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Reclaiming the river: Rio Grande ‘sustains lifeblood’ of border region, wall opponents say

MISSION, Texas ( ⁠— On the banks of the Rio Grande, opponents of the border wall held a beach party Saturday to “Reclaim the River” and promote the “teeming life” the river brings to this region of South Texas.

“The Rio Grande River is our lifeblood in every way. It doesn’t so much divide two countries for those of us who live here and grew up here. It simply separates two communities that have always been bound together,” Marianna Trevino-Wright, executive director of the National Butterfly Center where the beach party was held told Border Report on Saturday.

Banks of the Rio Grande owned by the National Butterfly Center were the site for the Reclaim the River community awareness event held on Saturday, Aug. 17, 2019, in Mission, Texas. (Border Report Photo/Sandra Sanchez).

“We have indigenous people. We have resources that have always been shared. We have flora and fauna that are some of the richest in the United States. We have history together, culture that is shared, language. All of these things that a wall threatens to cleave. The same way that you would kill an animal, cut the head off a chicken is what this border wall threatens to do to us,” she said.

Congress has approved funds to build 11 miles of new border wall in Hidalgo County. Construction could begin as early as next month.

The National Butterfly Center, along with Santa Ana Wildlife Refuge and nearby Bentsen State Park have, so far, been exempted from construction by Congress. But Trevino-Wright says the community must remain vigilant and outspoken to continue to protest the building of a wall ⁠— any wall ⁠— along what they say is a waterway that is sacred to this region.

Rio Grande is ‘safe and fun’

Marianna Trevino-Wright, executive director of the National Butterfly Center (Border Report Photo/Sandra Sanchez).

“I grew up here and learned to water ski there and spent weekends in the river, but especially since 9/11 the narrative from law enforcement has been to stay away from the river, that it’s dangerous. ‘Don’t go there.’ And as a result businesses have closed and community members have been scared off,” Trevino-Wright said. “But we report to work here everyday and we go birding and kayaking and fishing on the river and we know that it’s safe and it’s fun.”

“The land and the air and the water there are teaming with life. It is what has sustained us. It sustains the growth of the Rio Grande Valley and our economy including our vast agricultural networks,” Trevino-Wright said.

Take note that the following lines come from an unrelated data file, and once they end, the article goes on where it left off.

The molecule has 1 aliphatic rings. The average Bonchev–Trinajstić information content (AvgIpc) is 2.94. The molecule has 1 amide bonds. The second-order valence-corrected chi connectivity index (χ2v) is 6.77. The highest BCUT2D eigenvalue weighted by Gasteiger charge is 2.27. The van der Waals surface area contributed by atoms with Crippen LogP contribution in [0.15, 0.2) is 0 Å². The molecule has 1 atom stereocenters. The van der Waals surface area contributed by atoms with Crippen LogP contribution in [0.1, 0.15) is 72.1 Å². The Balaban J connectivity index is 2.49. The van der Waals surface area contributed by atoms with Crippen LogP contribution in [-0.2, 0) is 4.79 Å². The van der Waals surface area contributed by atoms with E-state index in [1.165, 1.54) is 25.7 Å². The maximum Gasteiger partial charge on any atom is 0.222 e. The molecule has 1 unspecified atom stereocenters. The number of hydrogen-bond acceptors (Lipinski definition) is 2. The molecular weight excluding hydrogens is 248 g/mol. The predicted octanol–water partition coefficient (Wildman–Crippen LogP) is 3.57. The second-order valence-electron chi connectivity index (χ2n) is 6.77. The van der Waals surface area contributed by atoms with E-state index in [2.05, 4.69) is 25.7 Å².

Saturday’s event was organized by the No Border Wall coalition of opponents of the border wall. The grassroots organization held its first big event two years ago when thousands of people marched from a church in Mission to Lomita Chapel in August 2017 to protest a wall built in front of the historic chapel. On Aug. 11, House Speaker Nancy Pelosi and 12 members of Congress held a prayer service at La Lomita Chapel as they toured South Texas. (Read about Pelosi’s tour here.)

The banks of Mexico are seen across the Rio Grande from the banks of the National Butterfly Center in Mission, Texas, on Aug. 17, 2019. (Border Report Photo/Sandra Sanchez).

In August 2018, the first Reclaim the River event was held here and it drew 400 people. On Saturday, attendees numbered less than 100 and came in groups of 20 or so, including many families with young children.

Albert Solis, 27, who has lived in Mission his entire life, offered free boat rides on Saturday to children and families, narrating about the trees and fauna along the way. Free yoga classes were held on the riverbank, and educational stations were set up, including microscopes showing larvae and insects found in these waters, and a station with turtles and snakes.

Constant river breezes helped to negate the heat as temperatures approached 100 degrees. An Icee truck selling “raspas” also helped to quench the heat.

Amanda Taylor, 32, who moved to the Rio Grande two years ago from Miami, said Saturday she’d never been to the river. “I just came to enjoy it and to experience it first-hand. You hear so much about it and to be out here and experience it.”

Katya Kahana took her 2-year-old twins Emma and Ethan on a boat ride, along with her 7-year-old Ian, who sat in the front captain’s chair and properly identified the two different countries.

Norma Cabrera, of Mission, brought her 4-year-old daughter Aubri, who got to pet a snake. Cabrera said she’d definitely return to the Butterfly Center and the river. “This was wonderful. She learned so much. We’ll be back.” she said.

Joshua Torres, 22, took a yoga class “to prove I wouldn’t get shot here,” he said. Gunfire has been reported from the Mexican banks to Border Patrol officers, but those assembled here today said they didn’t hear or see anyone on the Mexican side.

“I’ve never seen a river this beautiful. This area is beautiful. You should come visit the beauty yourself. You feel tranquil and safe in this area. There’s no dangers here,” Torres said.

Sandra Sanchez can be reached at

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